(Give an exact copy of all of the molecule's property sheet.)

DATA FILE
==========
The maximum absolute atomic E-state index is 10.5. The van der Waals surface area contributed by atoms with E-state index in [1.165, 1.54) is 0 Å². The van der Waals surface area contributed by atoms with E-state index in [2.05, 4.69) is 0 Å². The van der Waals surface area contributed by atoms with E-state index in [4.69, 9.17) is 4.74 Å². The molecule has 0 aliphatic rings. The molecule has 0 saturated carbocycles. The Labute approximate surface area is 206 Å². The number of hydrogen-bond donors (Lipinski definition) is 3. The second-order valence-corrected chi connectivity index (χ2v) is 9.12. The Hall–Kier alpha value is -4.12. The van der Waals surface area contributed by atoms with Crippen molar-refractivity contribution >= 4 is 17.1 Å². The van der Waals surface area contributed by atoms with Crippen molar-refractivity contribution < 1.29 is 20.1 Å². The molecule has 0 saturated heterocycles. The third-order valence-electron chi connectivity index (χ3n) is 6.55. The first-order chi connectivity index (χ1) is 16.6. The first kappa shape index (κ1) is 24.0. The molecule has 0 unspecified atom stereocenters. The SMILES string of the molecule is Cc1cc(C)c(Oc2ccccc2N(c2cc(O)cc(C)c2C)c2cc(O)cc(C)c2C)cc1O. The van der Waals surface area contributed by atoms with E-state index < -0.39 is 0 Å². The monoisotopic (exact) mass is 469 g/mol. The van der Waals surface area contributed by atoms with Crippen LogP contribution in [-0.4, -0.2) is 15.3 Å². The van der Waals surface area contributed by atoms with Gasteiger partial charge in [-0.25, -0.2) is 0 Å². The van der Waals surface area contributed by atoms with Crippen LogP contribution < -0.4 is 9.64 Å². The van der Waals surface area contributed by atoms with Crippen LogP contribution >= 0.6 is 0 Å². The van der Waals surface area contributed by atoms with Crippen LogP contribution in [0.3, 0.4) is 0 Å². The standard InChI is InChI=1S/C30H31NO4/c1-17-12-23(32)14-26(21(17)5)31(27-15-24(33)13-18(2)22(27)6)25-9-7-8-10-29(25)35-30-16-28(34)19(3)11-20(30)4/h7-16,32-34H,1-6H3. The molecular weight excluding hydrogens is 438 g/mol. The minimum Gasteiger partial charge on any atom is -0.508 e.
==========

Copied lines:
The maximum absolute atomic E-state index is 10.5. The van der Waals surface area contributed by atoms with E-state index in [1.165, 1.54) is 0 Å². The van der Waals surface area contributed by atoms with E-state index in [2.05, 4.69) is 0 Å². The van der Waals surface area contributed by atoms with E-state index in [4.69, 9.17) is 4.74 Å². The molecule has 0 aliphatic rings. The molecule has 0 saturated carbocycles. The Labute approximate surface area is 206 Å². The number of hydrogen-bond donors (Lipinski definition) is 3. The second-order valence-corrected chi connectivity index (χ2v) is 9.12. The Hall–Kier alpha value is -4.12. The van der Waals surface area contributed by atoms with Crippen molar-refractivity contribution >= 4 is 17.1 Å². The van der Waals surface area contributed by atoms with Crippen molar-refractivity contribution < 1.29 is 20.1 Å². The molecule has 0 saturated heterocycles. The third-order valence-electron chi connectivity index (χ3n) is 6.55. The first-order chi connectivity index (χ1) is 16.6. The first kappa shape index (κ1) is 24.0. The molecule has 0 unspecified atom stereocenters. The SMILES string of the molecule is Cc1cc(C)c(Oc2ccccc2N(c2cc(O)cc(C)c2C)c2cc(O)cc(C)c2C)cc1O. The van der Waals surface area contributed by atoms with E-state index < -0.39 is 0 Å². The monoisotopic (exact) mass is 469 g/mol. The van der Waals surface area contributed by atoms with Crippen LogP contribution in [-0.4, -0.2) is 15.3 Å². The van der Waals surface area contributed by atoms with Gasteiger partial charge in [-0.25, -0.2) is 0 Å². The van der Waals surface area contributed by atoms with Crippen LogP contribution < -0.4 is 9.64 Å². The van der Waals surface area contributed by atoms with Crippen LogP contribution >= 0.6 is 0 Å². The van der Waals surface area contributed by atoms with Crippen LogP contribution in [0.3, 0.4) is 0 Å². The standard InChI is InChI=1S/C30H31NO4/c1-17-12-23(32)14-26(21(17)5)31(27-15-24(33)13-18(2)22(27)6)25-9-7-8-10-29(25)35-30-16-28(34)19(3)11-20(30)4/h7-16,32-34H,1-6H3. The molecular weight excluding hydrogens is 438 g/mol. The minimum Gasteiger partial charge on any atom is -0.508 e.